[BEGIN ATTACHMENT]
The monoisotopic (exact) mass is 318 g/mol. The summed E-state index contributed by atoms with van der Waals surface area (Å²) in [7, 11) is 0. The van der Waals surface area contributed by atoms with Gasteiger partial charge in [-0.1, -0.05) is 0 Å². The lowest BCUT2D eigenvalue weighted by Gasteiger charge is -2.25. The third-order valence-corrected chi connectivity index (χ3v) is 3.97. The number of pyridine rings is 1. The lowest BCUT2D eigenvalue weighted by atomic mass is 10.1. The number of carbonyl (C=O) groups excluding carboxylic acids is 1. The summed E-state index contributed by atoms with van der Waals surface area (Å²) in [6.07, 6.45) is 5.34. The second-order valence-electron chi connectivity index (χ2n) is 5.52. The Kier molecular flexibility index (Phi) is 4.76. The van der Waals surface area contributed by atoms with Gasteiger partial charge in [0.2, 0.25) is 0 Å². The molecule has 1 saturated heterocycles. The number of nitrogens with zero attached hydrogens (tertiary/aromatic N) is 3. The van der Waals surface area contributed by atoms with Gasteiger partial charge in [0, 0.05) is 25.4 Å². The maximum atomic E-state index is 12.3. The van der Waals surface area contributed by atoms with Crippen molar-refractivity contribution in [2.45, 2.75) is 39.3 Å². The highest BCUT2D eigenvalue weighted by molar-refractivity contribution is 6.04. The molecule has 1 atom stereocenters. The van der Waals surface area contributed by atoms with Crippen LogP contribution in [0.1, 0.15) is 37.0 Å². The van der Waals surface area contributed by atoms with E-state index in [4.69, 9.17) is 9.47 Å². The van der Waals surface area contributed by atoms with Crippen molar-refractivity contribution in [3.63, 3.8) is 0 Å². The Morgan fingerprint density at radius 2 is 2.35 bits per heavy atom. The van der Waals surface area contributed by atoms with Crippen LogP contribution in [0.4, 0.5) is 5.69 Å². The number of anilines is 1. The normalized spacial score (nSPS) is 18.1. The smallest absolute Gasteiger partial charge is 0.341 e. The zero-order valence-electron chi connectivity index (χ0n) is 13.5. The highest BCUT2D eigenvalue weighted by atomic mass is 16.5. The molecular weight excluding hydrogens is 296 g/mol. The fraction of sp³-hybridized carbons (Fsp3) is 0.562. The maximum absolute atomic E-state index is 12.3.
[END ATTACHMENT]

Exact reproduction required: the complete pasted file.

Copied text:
The monoisotopic (exact) mass is 318 g/mol. The summed E-state index contributed by atoms with van der Waals surface area (Å²) in [7, 11) is 0. The van der Waals surface area contributed by atoms with Gasteiger partial charge in [-0.1, -0.05) is 0 Å². The lowest BCUT2D eigenvalue weighted by Gasteiger charge is -2.25. The third-order valence-corrected chi connectivity index (χ3v) is 3.97. The number of pyridine rings is 1. The lowest BCUT2D eigenvalue weighted by atomic mass is 10.1. The number of carbonyl (C=O) groups excluding carboxylic acids is 1. The summed E-state index contributed by atoms with van der Waals surface area (Å²) in [6.07, 6.45) is 5.34. The second-order valence-electron chi connectivity index (χ2n) is 5.52. The Kier molecular flexibility index (Phi) is 4.76. The van der Waals surface area contributed by atoms with Gasteiger partial charge in [0.2, 0.25) is 0 Å². The molecule has 1 saturated heterocycles. The number of nitrogens with zero attached hydrogens (tertiary/aromatic N) is 3. The van der Waals surface area contributed by atoms with Gasteiger partial charge in [0, 0.05) is 25.4 Å². The maximum atomic E-state index is 12.3. The van der Waals surface area contributed by atoms with Crippen molar-refractivity contribution in [2.45, 2.75) is 39.3 Å². The highest BCUT2D eigenvalue weighted by molar-refractivity contribution is 6.04. The molecule has 1 atom stereocenters. The van der Waals surface area contributed by atoms with Crippen LogP contribution in [0.1, 0.15) is 37.0 Å². The van der Waals surface area contributed by atoms with E-state index in [4.69, 9.17) is 9.47 Å². The van der Waals surface area contributed by atoms with Crippen molar-refractivity contribution in [3.63, 3.8) is 0 Å². The Morgan fingerprint density at radius 2 is 2.35 bits per heavy atom. The van der Waals surface area contributed by atoms with Crippen LogP contribution in [0.4, 0.5) is 5.69 Å². The number of anilines is 1. The normalized spacial score (nSPS) is 18.1. The smallest absolute Gasteiger partial charge is 0.341 e. The zero-order valence-electron chi connectivity index (χ0n) is 13.5. The highest BCUT2D eigenvalue weighted by atomic mass is 16.5. The molecular weight excluding hydrogens is 296 g/mol. The fraction of sp³-hybridized carbons (Fsp3) is 0.562. The maximum absolute atomic E-state index is 12.3.